Rebuilding the Keshwa Chaca
Suspension Bridge in Peru
The Keshwa Chaca rope suspension bridge is rebuilt every year. The old bridge is sagging below the new one.
Each year in June, the people of the comunidad campesina of Huinchiri, along with villagers from three other nearby communities, rebuild a suspension bridge across the canyon of the upper Río Apurimac. The bridge is a keshwa chaca made of ropes hand woven of qqoya grass, a type of Andean bunchgrass. A steel girder bridge crosses the canyon a short distance upstream from the keshwa chaca, so it is not necessary that this rope bridge be rebuilt for any present-day transportation purposes. And yet the Quechua people continue to build the bridge annually, as apparently they have done since Inka times. It is their custom, and by maintaining the bridge they honor their ancestors and Pachamama.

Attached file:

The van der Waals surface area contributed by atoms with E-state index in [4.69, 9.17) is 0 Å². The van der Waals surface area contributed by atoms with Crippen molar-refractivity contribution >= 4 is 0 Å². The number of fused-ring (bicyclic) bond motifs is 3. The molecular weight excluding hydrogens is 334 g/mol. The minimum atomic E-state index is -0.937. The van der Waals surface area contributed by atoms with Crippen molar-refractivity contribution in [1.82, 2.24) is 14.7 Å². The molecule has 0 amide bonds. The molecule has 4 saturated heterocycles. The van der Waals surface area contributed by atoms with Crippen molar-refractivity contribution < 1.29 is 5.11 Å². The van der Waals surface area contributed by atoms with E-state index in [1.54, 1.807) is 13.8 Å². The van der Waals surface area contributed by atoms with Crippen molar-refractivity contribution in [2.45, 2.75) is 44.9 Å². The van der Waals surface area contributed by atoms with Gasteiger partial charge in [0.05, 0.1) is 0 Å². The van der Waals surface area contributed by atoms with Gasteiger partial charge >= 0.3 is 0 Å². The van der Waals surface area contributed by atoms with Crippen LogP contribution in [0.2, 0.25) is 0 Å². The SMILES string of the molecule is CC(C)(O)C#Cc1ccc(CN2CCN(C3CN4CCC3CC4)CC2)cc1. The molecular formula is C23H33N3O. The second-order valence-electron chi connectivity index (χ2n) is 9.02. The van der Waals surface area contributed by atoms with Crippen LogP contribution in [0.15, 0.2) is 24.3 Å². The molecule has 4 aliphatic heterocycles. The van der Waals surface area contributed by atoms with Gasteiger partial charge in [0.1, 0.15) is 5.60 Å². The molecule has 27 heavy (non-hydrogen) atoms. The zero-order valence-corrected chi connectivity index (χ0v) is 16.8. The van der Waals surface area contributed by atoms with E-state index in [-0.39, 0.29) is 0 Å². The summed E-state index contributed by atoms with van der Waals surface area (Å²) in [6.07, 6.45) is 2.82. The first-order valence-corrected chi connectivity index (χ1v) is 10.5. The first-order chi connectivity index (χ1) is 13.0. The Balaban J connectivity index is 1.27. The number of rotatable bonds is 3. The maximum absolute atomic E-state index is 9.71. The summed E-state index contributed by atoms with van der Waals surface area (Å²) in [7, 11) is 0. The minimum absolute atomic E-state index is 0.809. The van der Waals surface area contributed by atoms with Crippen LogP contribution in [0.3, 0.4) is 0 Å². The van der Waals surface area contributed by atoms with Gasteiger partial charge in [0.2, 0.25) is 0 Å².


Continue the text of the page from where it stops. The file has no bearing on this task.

The women twist the rope for the bridge out of grass.
Breaking for a drink.
Shaman, already a little drunk, holding a ceremony to bless the bridge. The master bridge builder is on the right.
Villagers practising their dance for the fiesta.
Weaving together the floor and adding the sides of the bridge. This part was very fast.
As the visitors we were expected to cross the bridge first, one at a time.
Crossing the bridge very nervously!
After the bridge is finished they throw a big fiesta.
The dancers are all ages, starting with the little kids.
Audience watching the dances
Dressed up for the fiesta
If you gained information in your session which was not covered in the feedback, please take a look at these sites:Many thanks to Ray McClure for suggesting and programming this target.
More info The Last Inka Suspension Bridge
Also - If you go to Google Earth and enter the following coordinates
you can get a better idea of the area
14º 16' 07.04" N
71º 30' 19.87" E